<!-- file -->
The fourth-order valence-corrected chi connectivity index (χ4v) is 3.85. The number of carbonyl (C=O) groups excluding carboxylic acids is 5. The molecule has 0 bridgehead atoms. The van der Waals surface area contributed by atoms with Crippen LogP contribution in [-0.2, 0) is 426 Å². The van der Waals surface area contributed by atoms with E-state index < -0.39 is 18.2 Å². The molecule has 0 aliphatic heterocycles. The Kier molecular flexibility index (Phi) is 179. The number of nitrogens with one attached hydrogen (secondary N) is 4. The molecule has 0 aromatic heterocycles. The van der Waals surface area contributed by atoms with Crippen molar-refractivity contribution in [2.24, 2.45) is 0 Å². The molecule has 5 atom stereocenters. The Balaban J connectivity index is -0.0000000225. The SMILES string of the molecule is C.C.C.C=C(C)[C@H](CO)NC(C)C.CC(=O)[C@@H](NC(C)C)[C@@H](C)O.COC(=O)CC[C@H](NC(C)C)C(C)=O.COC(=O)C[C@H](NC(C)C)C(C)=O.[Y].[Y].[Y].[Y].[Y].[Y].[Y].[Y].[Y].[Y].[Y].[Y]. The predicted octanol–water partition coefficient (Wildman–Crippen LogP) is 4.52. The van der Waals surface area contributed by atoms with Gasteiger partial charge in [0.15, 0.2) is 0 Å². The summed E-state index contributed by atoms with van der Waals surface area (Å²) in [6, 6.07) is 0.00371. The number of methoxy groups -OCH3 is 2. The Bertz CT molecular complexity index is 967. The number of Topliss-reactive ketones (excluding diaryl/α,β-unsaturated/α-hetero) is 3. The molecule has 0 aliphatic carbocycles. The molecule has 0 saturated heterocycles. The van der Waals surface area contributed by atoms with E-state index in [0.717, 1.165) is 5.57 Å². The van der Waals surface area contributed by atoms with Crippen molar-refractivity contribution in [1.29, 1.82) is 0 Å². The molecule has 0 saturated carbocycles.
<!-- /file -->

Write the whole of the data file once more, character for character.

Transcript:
The fourth-order valence-corrected chi connectivity index (χ4v) is 3.85. The number of carbonyl (C=O) groups excluding carboxylic acids is 5. The molecule has 0 bridgehead atoms. The van der Waals surface area contributed by atoms with Crippen LogP contribution in [-0.2, 0) is 426 Å². The van der Waals surface area contributed by atoms with E-state index < -0.39 is 18.2 Å². The molecule has 0 aliphatic heterocycles. The Kier molecular flexibility index (Phi) is 179. The number of nitrogens with one attached hydrogen (secondary N) is 4. The molecule has 0 aromatic heterocycles. The van der Waals surface area contributed by atoms with Crippen molar-refractivity contribution in [2.24, 2.45) is 0 Å². The molecule has 5 atom stereocenters. The Balaban J connectivity index is -0.0000000225. The SMILES string of the molecule is C.C.C.C=C(C)[C@H](CO)NC(C)C.CC(=O)[C@@H](NC(C)C)[C@@H](C)O.COC(=O)CC[C@H](NC(C)C)C(C)=O.COC(=O)C[C@H](NC(C)C)C(C)=O.[Y].[Y].[Y].[Y].[Y].[Y].[Y].[Y].[Y].[Y].[Y].[Y]. The predicted octanol–water partition coefficient (Wildman–Crippen LogP) is 4.52. The van der Waals surface area contributed by atoms with Gasteiger partial charge in [0.15, 0.2) is 0 Å². The summed E-state index contributed by atoms with van der Waals surface area (Å²) in [6, 6.07) is 0.00371. The number of methoxy groups -OCH3 is 2. The Bertz CT molecular complexity index is 967. The number of Topliss-reactive ketones (excluding diaryl/α,β-unsaturated/α-hetero) is 3. The molecule has 0 aliphatic carbocycles. The molecule has 0 saturated heterocycles. The van der Waals surface area contributed by atoms with E-state index in [0.717, 1.165) is 5.57 Å². The van der Waals surface area contributed by atoms with Crippen molar-refractivity contribution in [1.29, 1.82) is 0 Å². The molecule has 0 saturated carbocycles.